Street Smart Chicago

Dime Stories: Lessons From the Street Where I Live

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Illustration: Tony Fitzpatrick

Illustration: Tony Fitzpatrick

By Tony Fitzpatrick

I live in Ukrainian Village. Some of my neighbors don’t even speak English. They like being among themselves. They are suspicious, clannish and, at times, paranoid and unfriendly. This doesn’t surprise me. A great many of my neighbors are from the Ukraine and lived under harsh totalitarian regimes, under a czar or a dictator. Many of them are old enough to remember the scourge of communism in their lives. They don’t much trust strangers: this is Chicago, a city of tribes and bone-deep grudges.

My neighbors have begun to thaw a bit. After all, it’s been four years. One lady brought me a sack of beets from her garden and, noticing that I had several bird feeders in my yard, told me the secret to attracting hummingbirds–red flowers and sugar water. She told me that only she had hummingbirds in this neighborhood even though the city “is lousy with them– you have to know how to attract them.”

My other neighbor, the old Ukrainian lady, gives me the evil eye and pretends to dislike me more than she actually does. She calls me Mr. Big Shot and follows me when I walk Chooch (my mutt) to make sure I clean up after him. I also think she just wants someone to talk to as well. She calls my work “crazy-man pictures,” but she always asks me about them. She also walks her old biddy friends by my place and points saying, “Famous big shot artist lives here; four doors from me.”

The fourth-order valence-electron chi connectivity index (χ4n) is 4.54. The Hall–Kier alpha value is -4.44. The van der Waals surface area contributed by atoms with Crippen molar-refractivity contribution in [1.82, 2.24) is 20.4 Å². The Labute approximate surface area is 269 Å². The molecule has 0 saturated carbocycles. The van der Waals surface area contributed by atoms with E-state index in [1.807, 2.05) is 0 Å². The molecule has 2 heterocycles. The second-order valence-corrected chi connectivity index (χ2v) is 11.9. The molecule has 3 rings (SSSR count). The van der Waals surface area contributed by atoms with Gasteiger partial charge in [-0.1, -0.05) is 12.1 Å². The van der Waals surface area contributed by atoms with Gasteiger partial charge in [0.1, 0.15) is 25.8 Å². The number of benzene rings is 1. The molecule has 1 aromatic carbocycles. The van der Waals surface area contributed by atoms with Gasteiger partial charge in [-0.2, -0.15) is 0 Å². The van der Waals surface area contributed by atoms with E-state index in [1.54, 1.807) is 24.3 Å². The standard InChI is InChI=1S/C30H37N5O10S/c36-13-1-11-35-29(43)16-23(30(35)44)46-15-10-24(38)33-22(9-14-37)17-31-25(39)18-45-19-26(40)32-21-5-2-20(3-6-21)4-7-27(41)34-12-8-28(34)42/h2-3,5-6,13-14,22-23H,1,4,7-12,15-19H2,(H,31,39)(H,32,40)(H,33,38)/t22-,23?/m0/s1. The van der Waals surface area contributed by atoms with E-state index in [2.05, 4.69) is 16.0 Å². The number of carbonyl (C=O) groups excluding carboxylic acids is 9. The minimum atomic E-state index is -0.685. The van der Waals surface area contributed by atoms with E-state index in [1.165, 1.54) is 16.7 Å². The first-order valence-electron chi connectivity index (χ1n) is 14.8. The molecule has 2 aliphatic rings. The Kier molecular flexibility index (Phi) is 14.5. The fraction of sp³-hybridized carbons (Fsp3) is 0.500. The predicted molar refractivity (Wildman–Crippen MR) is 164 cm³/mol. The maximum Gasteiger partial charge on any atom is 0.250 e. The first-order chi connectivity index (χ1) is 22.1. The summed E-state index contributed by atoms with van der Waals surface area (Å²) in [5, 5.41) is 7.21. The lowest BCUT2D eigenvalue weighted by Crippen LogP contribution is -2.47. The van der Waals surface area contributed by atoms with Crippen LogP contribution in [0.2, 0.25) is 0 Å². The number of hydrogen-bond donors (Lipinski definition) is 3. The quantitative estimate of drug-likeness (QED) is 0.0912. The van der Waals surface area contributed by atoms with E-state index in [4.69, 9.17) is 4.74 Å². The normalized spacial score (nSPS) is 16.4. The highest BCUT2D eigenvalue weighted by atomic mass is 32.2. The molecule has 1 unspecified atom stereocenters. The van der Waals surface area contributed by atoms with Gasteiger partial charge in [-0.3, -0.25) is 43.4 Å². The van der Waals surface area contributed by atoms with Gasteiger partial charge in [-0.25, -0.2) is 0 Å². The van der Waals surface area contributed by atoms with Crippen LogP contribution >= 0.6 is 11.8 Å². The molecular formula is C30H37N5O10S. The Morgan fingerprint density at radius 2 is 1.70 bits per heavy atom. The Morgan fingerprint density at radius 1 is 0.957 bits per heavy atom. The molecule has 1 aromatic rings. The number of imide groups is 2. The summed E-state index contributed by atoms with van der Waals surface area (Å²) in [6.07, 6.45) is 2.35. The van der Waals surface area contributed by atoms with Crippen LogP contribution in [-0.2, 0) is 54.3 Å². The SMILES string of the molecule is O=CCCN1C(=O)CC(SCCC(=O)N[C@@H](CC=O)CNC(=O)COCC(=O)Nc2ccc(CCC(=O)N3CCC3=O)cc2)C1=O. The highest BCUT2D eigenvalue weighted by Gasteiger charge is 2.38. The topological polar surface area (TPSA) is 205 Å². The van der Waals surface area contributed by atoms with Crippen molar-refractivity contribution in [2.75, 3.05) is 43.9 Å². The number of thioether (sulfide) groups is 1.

She is afraid for me to know that she actually kind of likes me. When I am going to the corner for cigarettes she tells me ; “Get me pack of Vir-geen-ee-ah Slims Men-toll…I pay you later.” I always do and she never does. She tells me the Irish are “stupid people who cannot govern themselves.” She’s a charmer. One time I was walking with my daughter and she almost smiled at us. A few days later she asked me, “Who is the pretty little girl you were with?” When I told her my daughter, she said, “Must look like her mother, lucky for her.”

She is especially suspect of Chooch, my dog. She calls him “Leetle devil-dog, like dog what tried to eat Gregory Peck in ‘The Omen.'” I try to tell her those dogs were Rottweilers; she swears that the ring-leader dog looked just like Chooch. “He is evil leetle bastard… look how he looks at me. He knows I am wise to him. If he shits on my crocus again? I beat him with a chain.”

There are gorgeous gardens in my neighborhood. My neighbors work hard on these and, from my back porch, it is a different city—explosions of color from yard to yard and giant sunflowers in some of them. There are also all manner of tulips and roses, columbine and wandering vine, weeping cherry and plum trees. It is an amazing thing to see in late spring and summer. It occurs to me that this is how people who have lived hardscrabble lives add beauty to and remake their world.

They come from hard places in the world and now they are free and they guard that freedom with alacrity and a fierce sense of boundary.

In Chicago, property is the cornerstone of what one has in the world and in my neighborhood it is relished and lovingly adorned. My neighbors are under siege by dopes like me; or worse yet, the stroller people, who move in and don’t understand the contract that they silently have with one another. Don’t play your music loud. Don’t have big parties. Don’t let your kids or dog run wild. Don’t let your dog shit on my lawn–or my tree-lawn. If you have an old person next door, you shovel their walk and, if there is a blackout, you look in on them. If you see an old lady struggling with her groceries, you carry them for her. And when she makes you a cup of tea for your kindness, you sit your ass down and drink it and listen to her while she explains the world and other things to you. In short? Don’t be an asshole. Who knows; you might learn how to attract hummingbirds. Or make a tea that clears your sinuses. Or learn what the promise of a job and a new life in a new country means to those who come from a hard place in the world where there wasn’t much to trust. Better yet? You learn how to be a neighbor and that the best assets we have in a neighborhood are each other.

Shut up and listen, Mr. Big Shot.

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